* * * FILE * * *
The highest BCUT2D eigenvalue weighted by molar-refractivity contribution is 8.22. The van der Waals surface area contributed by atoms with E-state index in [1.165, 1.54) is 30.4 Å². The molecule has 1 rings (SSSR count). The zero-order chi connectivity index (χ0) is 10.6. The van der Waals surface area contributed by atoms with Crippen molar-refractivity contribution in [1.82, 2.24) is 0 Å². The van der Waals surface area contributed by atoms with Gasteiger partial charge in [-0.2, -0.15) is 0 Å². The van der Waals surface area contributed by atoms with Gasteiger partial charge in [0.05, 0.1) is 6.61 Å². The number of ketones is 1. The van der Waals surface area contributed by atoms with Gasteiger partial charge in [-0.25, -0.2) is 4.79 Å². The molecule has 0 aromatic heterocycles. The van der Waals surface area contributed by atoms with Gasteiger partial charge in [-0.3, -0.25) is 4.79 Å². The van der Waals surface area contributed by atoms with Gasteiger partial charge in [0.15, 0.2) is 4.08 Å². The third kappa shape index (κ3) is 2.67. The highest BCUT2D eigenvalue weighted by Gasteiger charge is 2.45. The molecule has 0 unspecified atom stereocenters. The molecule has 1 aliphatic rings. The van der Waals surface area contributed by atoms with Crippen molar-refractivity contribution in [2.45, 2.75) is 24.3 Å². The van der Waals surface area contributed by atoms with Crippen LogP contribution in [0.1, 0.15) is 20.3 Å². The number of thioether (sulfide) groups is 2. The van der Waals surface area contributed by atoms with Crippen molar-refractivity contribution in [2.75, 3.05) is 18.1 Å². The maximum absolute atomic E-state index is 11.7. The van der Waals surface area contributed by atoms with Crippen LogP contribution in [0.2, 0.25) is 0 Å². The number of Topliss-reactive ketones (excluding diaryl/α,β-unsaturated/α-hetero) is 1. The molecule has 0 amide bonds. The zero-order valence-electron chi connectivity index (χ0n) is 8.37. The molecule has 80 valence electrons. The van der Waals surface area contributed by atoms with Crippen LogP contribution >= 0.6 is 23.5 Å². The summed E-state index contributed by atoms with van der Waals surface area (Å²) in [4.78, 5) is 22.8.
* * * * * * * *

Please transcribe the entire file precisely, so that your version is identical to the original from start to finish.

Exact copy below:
The highest BCUT2D eigenvalue weighted by molar-refractivity contribution is 8.22. The van der Waals surface area contributed by atoms with E-state index in [1.165, 1.54) is 30.4 Å². The molecule has 1 rings (SSSR count). The zero-order chi connectivity index (χ0) is 10.6. The van der Waals surface area contributed by atoms with Crippen molar-refractivity contribution in [1.82, 2.24) is 0 Å². The van der Waals surface area contributed by atoms with Gasteiger partial charge in [-0.2, -0.15) is 0 Å². The van der Waals surface area contributed by atoms with Gasteiger partial charge in [0.05, 0.1) is 6.61 Å². The number of ketones is 1. The van der Waals surface area contributed by atoms with Gasteiger partial charge in [-0.25, -0.2) is 4.79 Å². The molecule has 0 aromatic heterocycles. The van der Waals surface area contributed by atoms with Gasteiger partial charge in [-0.3, -0.25) is 4.79 Å². The van der Waals surface area contributed by atoms with Gasteiger partial charge in [0.15, 0.2) is 4.08 Å². The third kappa shape index (κ3) is 2.67. The highest BCUT2D eigenvalue weighted by Gasteiger charge is 2.45. The molecule has 0 unspecified atom stereocenters. The molecule has 1 aliphatic rings. The van der Waals surface area contributed by atoms with Crippen molar-refractivity contribution in [2.45, 2.75) is 24.3 Å². The van der Waals surface area contributed by atoms with Crippen LogP contribution in [0.1, 0.15) is 20.3 Å². The number of thioether (sulfide) groups is 2. The van der Waals surface area contributed by atoms with Crippen molar-refractivity contribution in [2.75, 3.05) is 18.1 Å². The maximum absolute atomic E-state index is 11.7. The van der Waals surface area contributed by atoms with Crippen LogP contribution in [0.2, 0.25) is 0 Å². The number of Topliss-reactive ketones (excluding diaryl/α,β-unsaturated/α-hetero) is 1. The molecule has 0 amide bonds. The zero-order valence-electron chi connectivity index (χ0n) is 8.37. The molecule has 80 valence electrons. The van der Waals surface area contributed by atoms with Crippen LogP contribution >= 0.6 is 23.5 Å². The summed E-state index contributed by atoms with van der Waals surface area (Å²) in [4.78, 5) is 22.8.